A study that focused on the detection and immunological characteristics of cryoglobulins provides insights for rheumatologists and other rheumatology providers, as well as lab professionals.
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Co-researchers Marie N. Kolopp-Sarda, PharmD, PhD, and Pierre Miossec, MD, PhD, Clinical Immunology Unit, Department of Immunology and Rheumatology, University of Lyon, France, included in their retrospective study, published in Arthritis & Rheumatology, a large cohort of 13,439 patients who were tested for cryoglobulins—immunoglobulins (Ig) that precipitate in cold temperatures—from January 2010 to December 2016 in Lyon.1
Previous studies on the characteristics of cryoglobulins vary due to population selection bias and because of different methods to detect and characterize cryoglobulins, the researchers noted. “The topic is usually seen as complex and even mysterious,” Dr. Miossec says.
The researchers analyzed cryoglobulin isotype, clonality, concentration and rheumatoid factor in cryoprecipitate, as well as serum complement and rheumatoid factor. They also analyzed markers of gammopathy, viral infection and autoimmunity.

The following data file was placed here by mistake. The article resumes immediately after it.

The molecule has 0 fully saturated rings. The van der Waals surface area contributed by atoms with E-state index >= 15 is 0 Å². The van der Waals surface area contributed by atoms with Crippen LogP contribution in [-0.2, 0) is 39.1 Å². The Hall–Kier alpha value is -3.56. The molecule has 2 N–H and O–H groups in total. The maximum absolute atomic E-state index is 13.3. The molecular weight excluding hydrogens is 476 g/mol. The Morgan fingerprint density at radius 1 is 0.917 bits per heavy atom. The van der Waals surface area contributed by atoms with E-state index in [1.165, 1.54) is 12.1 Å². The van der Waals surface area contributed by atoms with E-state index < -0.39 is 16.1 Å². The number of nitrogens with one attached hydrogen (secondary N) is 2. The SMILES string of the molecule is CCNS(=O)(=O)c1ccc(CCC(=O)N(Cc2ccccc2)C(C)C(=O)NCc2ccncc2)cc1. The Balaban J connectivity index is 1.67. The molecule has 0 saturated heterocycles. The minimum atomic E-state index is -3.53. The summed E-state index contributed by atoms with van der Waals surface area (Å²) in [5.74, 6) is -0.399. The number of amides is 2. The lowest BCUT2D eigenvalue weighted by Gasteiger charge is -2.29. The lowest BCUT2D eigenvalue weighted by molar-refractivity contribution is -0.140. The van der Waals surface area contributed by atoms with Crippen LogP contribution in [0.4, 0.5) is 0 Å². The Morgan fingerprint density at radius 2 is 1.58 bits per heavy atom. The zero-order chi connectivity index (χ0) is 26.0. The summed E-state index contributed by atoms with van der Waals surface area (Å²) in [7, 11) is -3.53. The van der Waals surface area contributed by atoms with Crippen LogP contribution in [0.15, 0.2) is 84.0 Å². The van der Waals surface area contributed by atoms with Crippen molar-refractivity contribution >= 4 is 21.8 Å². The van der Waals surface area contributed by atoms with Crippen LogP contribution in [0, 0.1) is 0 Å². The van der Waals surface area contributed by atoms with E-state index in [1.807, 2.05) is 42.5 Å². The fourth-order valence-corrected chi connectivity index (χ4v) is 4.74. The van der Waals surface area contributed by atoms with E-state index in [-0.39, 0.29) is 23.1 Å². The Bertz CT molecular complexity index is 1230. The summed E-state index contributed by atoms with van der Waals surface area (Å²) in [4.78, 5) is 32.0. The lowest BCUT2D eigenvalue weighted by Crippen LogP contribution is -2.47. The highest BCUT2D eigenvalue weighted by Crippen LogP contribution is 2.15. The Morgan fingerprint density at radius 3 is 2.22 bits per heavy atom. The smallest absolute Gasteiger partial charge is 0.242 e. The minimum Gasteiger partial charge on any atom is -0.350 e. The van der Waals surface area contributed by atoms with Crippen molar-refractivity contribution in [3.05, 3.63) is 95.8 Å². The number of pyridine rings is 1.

If no cryoprecipitates were detected, one or two blood samples were analyzed to confirm the negative result. Cryoglobulins were identified by electrophoresis-immunofixation of the dissolved cryoprecipitate with various antisera and were then classified by their immunoglobulin clonality profile, according to the classification of cryoglobulin (type I: monoclonal Ig; type II: monoclonal Ig with rheumatoid factor activity; type III: polyclonal Ig with rheumatoid factor activity). Rheumatoid factor activity was measured in the cryoprecipitate and in the serum aliquot. Complement functional activity and C3 and C4 concentration also were measured. Researchers also combined biological data with the most frequent underlying diseases associated with cryoglobulin detection.
Autoantibodies identified as markers of an autoimmune context included double-stranded DNA antibodies, often associated with systemic lupus erythematosus; anti-SSA/Ro60 Ab, often associated with Sjögren’s syndrome; and anti-cyclic citrullinated peptide Ab, associated with rheumatoid arthritis.
Results from the Cryoglobulin Analysis
Cryoglobulins were detected in 1,675 (1,018 women and 657 men; with a mean age of 54 years) of the 13,439 patients. In the full cohort, 89% tested negative for the first sample; 18.5% were retested to confirm the result, and 8.9% then tested positive.
The specialties of origin for the patients were internal medicine (42.9%), neurology (15.1%), hepatology (9.6%), nephrology (9.5%), rheumatology (7.8%), dermatology (5.5%), pulmonary medicine/cardiology (4.2%), hematology (3.7%) and infectious diseases (1.8%).